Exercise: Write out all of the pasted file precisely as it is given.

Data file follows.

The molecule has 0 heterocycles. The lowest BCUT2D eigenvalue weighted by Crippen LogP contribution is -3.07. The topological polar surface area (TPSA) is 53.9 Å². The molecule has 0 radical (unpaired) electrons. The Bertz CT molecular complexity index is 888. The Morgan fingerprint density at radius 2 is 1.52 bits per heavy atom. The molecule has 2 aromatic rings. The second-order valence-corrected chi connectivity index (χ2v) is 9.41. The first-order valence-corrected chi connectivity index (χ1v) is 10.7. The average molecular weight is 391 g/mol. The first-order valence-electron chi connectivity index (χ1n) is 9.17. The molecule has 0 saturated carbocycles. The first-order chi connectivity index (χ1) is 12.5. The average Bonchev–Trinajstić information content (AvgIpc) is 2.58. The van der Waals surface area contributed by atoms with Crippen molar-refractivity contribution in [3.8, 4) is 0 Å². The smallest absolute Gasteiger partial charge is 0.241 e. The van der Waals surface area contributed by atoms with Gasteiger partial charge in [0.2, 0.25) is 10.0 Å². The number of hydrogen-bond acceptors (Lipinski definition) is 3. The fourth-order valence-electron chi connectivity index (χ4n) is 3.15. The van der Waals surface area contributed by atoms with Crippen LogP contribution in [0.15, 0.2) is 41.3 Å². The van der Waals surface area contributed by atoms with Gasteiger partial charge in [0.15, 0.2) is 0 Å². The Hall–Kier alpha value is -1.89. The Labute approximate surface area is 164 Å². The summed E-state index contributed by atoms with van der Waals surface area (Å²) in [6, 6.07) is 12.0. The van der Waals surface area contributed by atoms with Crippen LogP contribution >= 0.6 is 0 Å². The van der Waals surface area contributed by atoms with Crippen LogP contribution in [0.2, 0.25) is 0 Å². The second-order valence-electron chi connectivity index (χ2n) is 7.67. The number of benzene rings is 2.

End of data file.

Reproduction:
The molecule has 0 heterocycles. The lowest BCUT2D eigenvalue weighted by Crippen LogP contribution is -3.07. The topological polar surface area (TPSA) is 53.9 Å². The molecule has 0 radical (unpaired) electrons. The Bertz CT molecular complexity index is 888. The Morgan fingerprint density at radius 2 is 1.52 bits per heavy atom. The molecule has 2 aromatic rings. The second-order valence-corrected chi connectivity index (χ2v) is 9.41. The first-order valence-corrected chi connectivity index (χ1v) is 10.7. The average molecular weight is 391 g/mol. The first-order valence-electron chi connectivity index (χ1n) is 9.17. The molecule has 0 saturated carbocycles. The first-order chi connectivity index (χ1) is 12.5. The average Bonchev–Trinajstić information content (AvgIpc) is 2.58. The van der Waals surface area contributed by atoms with Crippen molar-refractivity contribution in [3.8, 4) is 0 Å². The smallest absolute Gasteiger partial charge is 0.241 e. The van der Waals surface area contributed by atoms with Gasteiger partial charge in [0.2, 0.25) is 10.0 Å². The number of hydrogen-bond acceptors (Lipinski definition) is 3. The fourth-order valence-electron chi connectivity index (χ4n) is 3.15. The van der Waals surface area contributed by atoms with Crippen LogP contribution in [0.15, 0.2) is 41.3 Å². The van der Waals surface area contributed by atoms with Gasteiger partial charge in [0.15, 0.2) is 0 Å². The Hall–Kier alpha value is -1.89. The Labute approximate surface area is 164 Å². The summed E-state index contributed by atoms with van der Waals surface area (Å²) in [6, 6.07) is 12.0. The van der Waals surface area contributed by atoms with Crippen LogP contribution >= 0.6 is 0 Å². The van der Waals surface area contributed by atoms with Crippen LogP contribution in [0.2, 0.25) is 0 Å². The second-order valence-electron chi connectivity index (χ2n) is 7.67. The number of benzene rings is 2.